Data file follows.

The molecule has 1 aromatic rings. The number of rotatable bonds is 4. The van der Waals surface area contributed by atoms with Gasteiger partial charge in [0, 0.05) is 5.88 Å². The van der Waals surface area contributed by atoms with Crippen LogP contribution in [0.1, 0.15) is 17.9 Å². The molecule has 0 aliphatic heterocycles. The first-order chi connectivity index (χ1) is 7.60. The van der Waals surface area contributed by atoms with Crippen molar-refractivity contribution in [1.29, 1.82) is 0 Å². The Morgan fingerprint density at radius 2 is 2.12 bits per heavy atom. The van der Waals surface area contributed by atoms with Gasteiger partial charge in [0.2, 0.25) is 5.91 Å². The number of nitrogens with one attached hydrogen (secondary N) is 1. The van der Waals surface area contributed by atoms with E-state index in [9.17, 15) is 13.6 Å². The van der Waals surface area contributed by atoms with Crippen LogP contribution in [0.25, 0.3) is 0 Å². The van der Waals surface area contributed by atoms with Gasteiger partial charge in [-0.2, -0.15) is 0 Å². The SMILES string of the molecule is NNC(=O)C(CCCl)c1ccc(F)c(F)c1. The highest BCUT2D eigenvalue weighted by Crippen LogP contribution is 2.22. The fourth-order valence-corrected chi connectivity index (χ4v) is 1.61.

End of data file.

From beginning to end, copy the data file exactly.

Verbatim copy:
The molecule has 1 aromatic rings. The number of rotatable bonds is 4. The van der Waals surface area contributed by atoms with Gasteiger partial charge in [0, 0.05) is 5.88 Å². The van der Waals surface area contributed by atoms with Crippen LogP contribution in [0.1, 0.15) is 17.9 Å². The molecule has 0 aliphatic heterocycles. The first-order chi connectivity index (χ1) is 7.60. The van der Waals surface area contributed by atoms with Crippen molar-refractivity contribution in [1.29, 1.82) is 0 Å². The Morgan fingerprint density at radius 2 is 2.12 bits per heavy atom. The van der Waals surface area contributed by atoms with Gasteiger partial charge in [0.2, 0.25) is 5.91 Å². The number of nitrogens with one attached hydrogen (secondary N) is 1. The van der Waals surface area contributed by atoms with E-state index in [9.17, 15) is 13.6 Å². The van der Waals surface area contributed by atoms with Crippen LogP contribution in [0.25, 0.3) is 0 Å². The van der Waals surface area contributed by atoms with Gasteiger partial charge in [-0.2, -0.15) is 0 Å². The SMILES string of the molecule is NNC(=O)C(CCCl)c1ccc(F)c(F)c1. The highest BCUT2D eigenvalue weighted by Crippen LogP contribution is 2.22. The fourth-order valence-corrected chi connectivity index (χ4v) is 1.61.